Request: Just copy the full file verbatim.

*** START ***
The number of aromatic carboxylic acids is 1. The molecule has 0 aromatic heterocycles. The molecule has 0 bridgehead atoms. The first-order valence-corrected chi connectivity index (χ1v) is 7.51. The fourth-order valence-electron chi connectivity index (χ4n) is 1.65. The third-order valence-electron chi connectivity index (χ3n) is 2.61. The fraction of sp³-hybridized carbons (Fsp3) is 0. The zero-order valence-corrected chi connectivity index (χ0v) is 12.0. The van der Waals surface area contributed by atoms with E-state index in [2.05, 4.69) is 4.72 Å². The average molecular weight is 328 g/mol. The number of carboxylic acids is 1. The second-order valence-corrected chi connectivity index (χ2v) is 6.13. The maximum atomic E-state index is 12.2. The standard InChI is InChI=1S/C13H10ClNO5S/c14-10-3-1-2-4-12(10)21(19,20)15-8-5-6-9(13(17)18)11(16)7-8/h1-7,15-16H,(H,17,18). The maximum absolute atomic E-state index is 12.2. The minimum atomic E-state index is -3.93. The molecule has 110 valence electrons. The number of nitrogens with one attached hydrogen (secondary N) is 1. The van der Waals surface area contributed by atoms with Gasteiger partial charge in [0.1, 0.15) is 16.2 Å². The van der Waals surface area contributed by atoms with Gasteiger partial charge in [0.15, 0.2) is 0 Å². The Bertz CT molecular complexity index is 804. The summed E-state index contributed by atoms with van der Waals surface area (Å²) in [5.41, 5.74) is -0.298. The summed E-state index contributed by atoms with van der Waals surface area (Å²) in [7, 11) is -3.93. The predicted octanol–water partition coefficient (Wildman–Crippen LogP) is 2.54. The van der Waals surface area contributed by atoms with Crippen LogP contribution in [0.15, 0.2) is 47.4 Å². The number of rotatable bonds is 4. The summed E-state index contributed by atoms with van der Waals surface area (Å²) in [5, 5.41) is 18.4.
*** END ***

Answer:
The number of aromatic carboxylic acids is 1. The molecule has 0 aromatic heterocycles. The molecule has 0 bridgehead atoms. The first-order valence-corrected chi connectivity index (χ1v) is 7.51. The fourth-order valence-electron chi connectivity index (χ4n) is 1.65. The third-order valence-electron chi connectivity index (χ3n) is 2.61. The fraction of sp³-hybridized carbons (Fsp3) is 0. The zero-order valence-corrected chi connectivity index (χ0v) is 12.0. The van der Waals surface area contributed by atoms with E-state index in [2.05, 4.69) is 4.72 Å². The average molecular weight is 328 g/mol. The number of carboxylic acids is 1. The second-order valence-corrected chi connectivity index (χ2v) is 6.13. The maximum atomic E-state index is 12.2. The standard InChI is InChI=1S/C13H10ClNO5S/c14-10-3-1-2-4-12(10)21(19,20)15-8-5-6-9(13(17)18)11(16)7-8/h1-7,15-16H,(H,17,18). The maximum absolute atomic E-state index is 12.2. The minimum atomic E-state index is -3.93. The molecule has 110 valence electrons. The number of nitrogens with one attached hydrogen (secondary N) is 1. The van der Waals surface area contributed by atoms with Gasteiger partial charge in [0.1, 0.15) is 16.2 Å². The van der Waals surface area contributed by atoms with Gasteiger partial charge in [0.15, 0.2) is 0 Å². The Bertz CT molecular complexity index is 804. The summed E-state index contributed by atoms with van der Waals surface area (Å²) in [5.41, 5.74) is -0.298. The summed E-state index contributed by atoms with van der Waals surface area (Å²) in [7, 11) is -3.93. The predicted octanol–water partition coefficient (Wildman–Crippen LogP) is 2.54. The van der Waals surface area contributed by atoms with Crippen LogP contribution in [0.15, 0.2) is 47.4 Å². The number of rotatable bonds is 4. The summed E-state index contributed by atoms with van der Waals surface area (Å²) in [5, 5.41) is 18.4.